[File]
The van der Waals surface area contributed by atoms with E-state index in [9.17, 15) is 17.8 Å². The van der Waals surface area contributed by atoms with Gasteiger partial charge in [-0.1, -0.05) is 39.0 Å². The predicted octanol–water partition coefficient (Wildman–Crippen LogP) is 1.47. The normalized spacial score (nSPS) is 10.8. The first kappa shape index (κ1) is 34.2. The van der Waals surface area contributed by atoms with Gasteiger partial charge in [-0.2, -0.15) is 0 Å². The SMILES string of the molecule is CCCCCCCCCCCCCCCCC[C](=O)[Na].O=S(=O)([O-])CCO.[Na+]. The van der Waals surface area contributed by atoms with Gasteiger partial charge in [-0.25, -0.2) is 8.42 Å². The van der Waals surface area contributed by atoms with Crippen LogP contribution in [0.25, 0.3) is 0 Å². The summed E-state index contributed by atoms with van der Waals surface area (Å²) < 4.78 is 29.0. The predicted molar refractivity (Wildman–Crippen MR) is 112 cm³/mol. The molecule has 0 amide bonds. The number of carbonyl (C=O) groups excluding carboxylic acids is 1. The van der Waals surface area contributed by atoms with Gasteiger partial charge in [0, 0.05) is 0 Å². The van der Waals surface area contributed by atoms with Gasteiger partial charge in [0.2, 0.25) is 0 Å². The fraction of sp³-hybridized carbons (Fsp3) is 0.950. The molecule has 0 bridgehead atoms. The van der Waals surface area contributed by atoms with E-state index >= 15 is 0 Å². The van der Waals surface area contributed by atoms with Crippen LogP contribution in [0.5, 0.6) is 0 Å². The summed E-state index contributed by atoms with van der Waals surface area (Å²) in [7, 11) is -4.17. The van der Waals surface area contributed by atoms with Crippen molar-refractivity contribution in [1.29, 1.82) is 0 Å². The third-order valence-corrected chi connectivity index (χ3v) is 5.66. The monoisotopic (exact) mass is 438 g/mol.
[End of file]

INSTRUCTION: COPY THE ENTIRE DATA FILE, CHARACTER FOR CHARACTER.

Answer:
The van der Waals surface area contributed by atoms with E-state index in [9.17, 15) is 17.8 Å². The van der Waals surface area contributed by atoms with Gasteiger partial charge in [-0.1, -0.05) is 39.0 Å². The predicted octanol–water partition coefficient (Wildman–Crippen LogP) is 1.47. The normalized spacial score (nSPS) is 10.8. The first kappa shape index (κ1) is 34.2. The van der Waals surface area contributed by atoms with Gasteiger partial charge in [-0.2, -0.15) is 0 Å². The SMILES string of the molecule is CCCCCCCCCCCCCCCCC[C](=O)[Na].O=S(=O)([O-])CCO.[Na+]. The van der Waals surface area contributed by atoms with Gasteiger partial charge in [-0.25, -0.2) is 8.42 Å². The van der Waals surface area contributed by atoms with Crippen LogP contribution in [0.25, 0.3) is 0 Å². The summed E-state index contributed by atoms with van der Waals surface area (Å²) < 4.78 is 29.0. The predicted molar refractivity (Wildman–Crippen MR) is 112 cm³/mol. The molecule has 0 amide bonds. The number of carbonyl (C=O) groups excluding carboxylic acids is 1. The van der Waals surface area contributed by atoms with Gasteiger partial charge in [0, 0.05) is 0 Å². The van der Waals surface area contributed by atoms with Gasteiger partial charge in [0.2, 0.25) is 0 Å². The fraction of sp³-hybridized carbons (Fsp3) is 0.950. The molecule has 0 bridgehead atoms. The van der Waals surface area contributed by atoms with E-state index >= 15 is 0 Å². The van der Waals surface area contributed by atoms with Crippen LogP contribution in [0.5, 0.6) is 0 Å². The summed E-state index contributed by atoms with van der Waals surface area (Å²) in [7, 11) is -4.17. The van der Waals surface area contributed by atoms with Crippen molar-refractivity contribution in [1.29, 1.82) is 0 Å². The third-order valence-corrected chi connectivity index (χ3v) is 5.66. The monoisotopic (exact) mass is 438 g/mol.